Sadly, the HDMI market has been flooded with low quality cables, all spouting magnificent claims of high speeds and bandwidth. You do not need to spend a fortune on a good quality HDMI cable but do not go cheap. The ‘bargain bin’ cables at your local hardware, office supply store, or online marketplace should be avoided. Try to use a high quality ‘High Speed with Ethernet’ grade cable purchased from a reputable Audio Visual dealer.
Keep the cable length as short as possible. 4K Signals hate long distances. Typical High Speed HDMI cables work well with 4K up to 5m, beyond that the risk of drop out increases substantially. For long distances we recommend using an ACTIVE HDMI cable, these give the signal a boost so are capable of sending 4K signals at 60hz up to 20metres.
HDMI signal interference can also cause signal loss. This occurs when a HDMI cable has been positioned close to power cables, power points, or near large speakers. Try to keep a minimum 10cm gap between your HDMI cables and power cables.
Every time a cable connects to something you can expect a slight drop in signal strength. This is the case when you plug into a receiver, or an adapter, or a wall plate. Whilst HDMI wall plates they look great on the wall that extra connection can weaken the signal further. If you would like a neat cover on the wall, we suggest using a BullNose plate that the entire cable runs through without requiring an adapter or plug. Receivers/Amplifiers are a common feature in a typical home theatre and are required for surround sound set ups. Many receivers do not output overly strong HDMI signals so when using a Receiver, we recommend pairing with an Active HDMI cable and to keep the cable length as short as possible. When connecting your players to the receiver use as short of a cable as possible.
Similar to how some receivers output weak signals some players can too. Recently we have seen an increase in clients encountering drop out with the latest Foxtel box and AppleTV when outputting 4K signals. Adjusting the resolution down to 1080p often solves the issue, alternatively if you would like to stick with 4K try setting the hz rate to 50hz instead of 60hz.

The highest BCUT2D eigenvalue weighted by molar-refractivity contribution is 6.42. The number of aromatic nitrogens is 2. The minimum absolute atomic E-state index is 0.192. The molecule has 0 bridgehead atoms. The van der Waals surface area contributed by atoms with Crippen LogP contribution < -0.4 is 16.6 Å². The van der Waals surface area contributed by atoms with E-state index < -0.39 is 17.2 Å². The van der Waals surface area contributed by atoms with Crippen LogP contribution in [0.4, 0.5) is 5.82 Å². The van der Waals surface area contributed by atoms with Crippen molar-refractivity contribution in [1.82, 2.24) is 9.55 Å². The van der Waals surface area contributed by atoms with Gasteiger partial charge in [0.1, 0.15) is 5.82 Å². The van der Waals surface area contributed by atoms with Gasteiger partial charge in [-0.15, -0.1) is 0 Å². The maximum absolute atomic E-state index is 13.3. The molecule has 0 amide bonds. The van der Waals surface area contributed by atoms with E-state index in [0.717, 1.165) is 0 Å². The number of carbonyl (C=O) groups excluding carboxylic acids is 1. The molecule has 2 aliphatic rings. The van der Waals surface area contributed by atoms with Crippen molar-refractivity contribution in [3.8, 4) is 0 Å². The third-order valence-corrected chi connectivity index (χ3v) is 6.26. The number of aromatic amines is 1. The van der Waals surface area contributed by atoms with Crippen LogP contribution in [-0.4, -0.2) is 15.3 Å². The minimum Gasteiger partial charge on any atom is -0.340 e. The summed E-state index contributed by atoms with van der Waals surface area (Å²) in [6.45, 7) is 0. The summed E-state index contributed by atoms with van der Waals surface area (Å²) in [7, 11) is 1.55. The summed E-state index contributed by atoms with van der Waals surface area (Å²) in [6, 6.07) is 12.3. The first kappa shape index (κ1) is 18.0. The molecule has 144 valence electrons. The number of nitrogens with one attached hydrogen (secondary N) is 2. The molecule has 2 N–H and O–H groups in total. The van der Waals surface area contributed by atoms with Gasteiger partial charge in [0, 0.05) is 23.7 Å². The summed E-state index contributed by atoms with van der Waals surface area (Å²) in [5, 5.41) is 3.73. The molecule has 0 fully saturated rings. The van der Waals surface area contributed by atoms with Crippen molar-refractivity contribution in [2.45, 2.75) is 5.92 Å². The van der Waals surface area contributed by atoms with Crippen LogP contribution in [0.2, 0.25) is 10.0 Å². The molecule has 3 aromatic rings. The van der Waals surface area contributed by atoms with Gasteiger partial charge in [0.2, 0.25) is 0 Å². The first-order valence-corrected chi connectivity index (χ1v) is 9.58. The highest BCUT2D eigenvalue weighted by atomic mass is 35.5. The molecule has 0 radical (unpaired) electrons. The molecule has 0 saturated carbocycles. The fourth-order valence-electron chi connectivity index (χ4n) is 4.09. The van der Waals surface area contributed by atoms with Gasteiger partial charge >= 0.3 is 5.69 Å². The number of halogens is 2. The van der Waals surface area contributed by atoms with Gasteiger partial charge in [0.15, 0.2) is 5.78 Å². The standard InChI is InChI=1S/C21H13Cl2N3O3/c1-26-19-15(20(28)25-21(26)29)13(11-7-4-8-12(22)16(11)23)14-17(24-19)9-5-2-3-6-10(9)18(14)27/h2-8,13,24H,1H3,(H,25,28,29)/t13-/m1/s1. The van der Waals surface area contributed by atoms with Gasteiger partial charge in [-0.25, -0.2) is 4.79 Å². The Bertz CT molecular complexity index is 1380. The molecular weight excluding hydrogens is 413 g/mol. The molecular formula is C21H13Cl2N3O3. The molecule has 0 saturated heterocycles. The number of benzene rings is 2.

It is rare but the projector can also be the cause of signal drop out if an issue exists with one of the ports or the inbuilt firmware. Before commencing any troubleshooting, it is recommended to reset the projector to factory default settings.
Start Short. If you are encountering drop out the first step would be to test using a short HDMI cable (2m or less). After resetting your projector to factory default settings, plug your player directly into the projector, bypassing any receivers or adapters you may have been using. If a short cable solves the problem, it likely means the projector is fine and the weak signal is being caused by the long cable, the receiver, or an adapter.
If drop out still occurs with a short cable it is then recommended to try a different player (ie maybe a computer or another device around the house) and different cable to try and identify if there is any issue with the player. Make sure your player is outputting a compatible resolution that the projector can read too. Following this it may be worthwhile arranging for your projectors firmware to be updated or serviced.
If a short cable is working well, it is time to work backwards and slowly start testing other components. For example, you may next try a longer cable with your player directly, then try the same long cable connected through your amplifier. It is also suggested to try different ports, one port on a receiver could be stronger than another. Make sure your long cable is installed away from PowerPoints and power cables to avoid interference. If no luck with your longer cable it may be time to upgrade to a higher quality version such as an ACTIVE HDMI Cable and/or attempt to reduce your cable length.
Support from our staff is available to all Just Projectors clients, if you continue to encounter signal drop out, please send us an email so we may assist.